Answer.—This is easily proved from question 1. A body of gas as it ascends expands, cools, and deposits moisture; so if you walk up a hill the body of gas inside you expands, gives its heat to you, and deposits its moisture in the form of dew or common sweat. Hence these are the favourable conditions; and moreover it explains why you get warm by ascending a hill, in opposition to the well-known law of the Conservation of Energy.

Question 13.—On freezing water in a glass tube, the tube sometimes breaks. Why is this? An iceberg floats with 1,000,000 tons of ice above the water line. About how many tons are below the water line? <p 180>

Answer.—The water breaks the tube because of capallarity. The iceberg floats on the top because it is lighter, hence no tons are below the water line. Another reason is that an iceberg cannot exceed 1,000,000 tons in weight: hence if this much is above water, none is below. Ice is exceptional to all other bodies except bismuth. All other bodies have 1090 feet below the surface and 2 feet extra for every degree centigrade. If it were not for this, all fish would die, and the earth be held in an iron grip.

P.S.—When I say 1090 feet, I mean 1090 feet per second.

Question 14.—If you were to pour a pound of molten lead and a pound of molten iron, each at the temperature of its melting point, upon two blocks of ice, which would melt the most ice, and why?

Answer.—This question relates to diathermancy. Iron is said to be a diathermanous body (from dia, through, and thermo, I heat), meaning that it gets heated through and through, and accordingly contains a large quantity of real heat. Lead is said to be an athermanous body <p 181>(from a, privative, and thermo, I heat), meaning that it gets heated secretly or in a latent manner. Hence the answer to this question depends on which will get the best of it, the real heat of the iron or the latent heat of the lead. Probably the iron will smite furthest into the ice, as molten iron is white and glowing, while melted lead is dull.

Question 21.—A hollow indiarubber ball full of air is suspended on one arm of a balance and weighed in air. The whole is then covered by the receiver of an air pump. Explain what will happen as the air in the receiver is exhausted.

Answer.—The ball would expand and entirely fill the vessell, driving out all before it. The balance being of greater density than the rest would be the last to go, but in the end its inertia would be overcome and all would be expelled, and there would be a perfect vacuum. The ball would then burst, but you would not be aware of the fact on account of the loudness of a sound varying with the density of the place in which it is generated, and not on that in which it is heard. <p 182>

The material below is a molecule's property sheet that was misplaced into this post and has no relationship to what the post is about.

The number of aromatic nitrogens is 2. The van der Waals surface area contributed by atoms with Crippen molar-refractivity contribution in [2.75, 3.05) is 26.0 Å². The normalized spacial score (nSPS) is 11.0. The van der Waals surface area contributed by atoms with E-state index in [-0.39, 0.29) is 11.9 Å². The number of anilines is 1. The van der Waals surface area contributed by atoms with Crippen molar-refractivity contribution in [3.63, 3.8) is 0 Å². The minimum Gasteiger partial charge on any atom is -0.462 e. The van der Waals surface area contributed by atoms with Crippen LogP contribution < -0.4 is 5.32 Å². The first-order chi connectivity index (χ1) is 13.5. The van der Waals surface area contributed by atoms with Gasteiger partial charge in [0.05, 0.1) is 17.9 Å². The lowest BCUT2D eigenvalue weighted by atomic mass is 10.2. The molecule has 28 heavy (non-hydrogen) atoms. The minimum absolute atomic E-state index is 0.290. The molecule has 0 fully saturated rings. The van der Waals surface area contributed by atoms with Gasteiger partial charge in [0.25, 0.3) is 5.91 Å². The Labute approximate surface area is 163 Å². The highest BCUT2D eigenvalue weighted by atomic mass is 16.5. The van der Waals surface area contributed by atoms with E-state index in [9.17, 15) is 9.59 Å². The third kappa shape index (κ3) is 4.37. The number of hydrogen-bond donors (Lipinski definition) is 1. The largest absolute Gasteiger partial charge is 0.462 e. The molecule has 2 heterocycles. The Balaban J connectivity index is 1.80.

Question 27.—Account for the delicate shades of colour sometimes seen on the inside of an oyster shell. State and explain the appearance presented when a beam of light falls upon a sheet of glass on which very fine equi-distant parallel lines have been scratched very close to one another.

Answer.—The delicate shades are due to putrefaction; the colours always show best when the oyster has been a bad one. Hence they are considered a defect and are called chromatic aberration.

The scratches on the glass will arrange themselves in rings round the light, as any one may see at night in a tram car.

Question 29.—Show how the hypothenuse face of a right-angled prism may be used as a reflector. What connection is there between the refractive index of a medium and the angle at which an emergent ray is totally reflected?

Answer.—Any face of any prism may be used as a reflector. The connexion between the refractive index of a medium and the angle at which an emergent ray does not emerge but is <p 183>totally reflected is remarkable and not generally known.

Question 32.—Why do the inhabitants of cold climates eat fat? How would you find experimentally the relative quantities of heat given off when equal weights of sulphur, phosphorus, and carbon are thoroughly burned?

Answer.—An inhabitant of cold climates (called Frigid Zoans) eats fat principally because he can't get no lean, also because he wants to rise is temperature. But if equal weights of sulphur phosphorus and carbon are burned in his neighbourhood he will give off eating quite so much. The relative quantities of eat given off will depend upon how much sulphur etc. is burnt and how near it is burned to him. If I knew these facts it would be an easy sum to find the answer.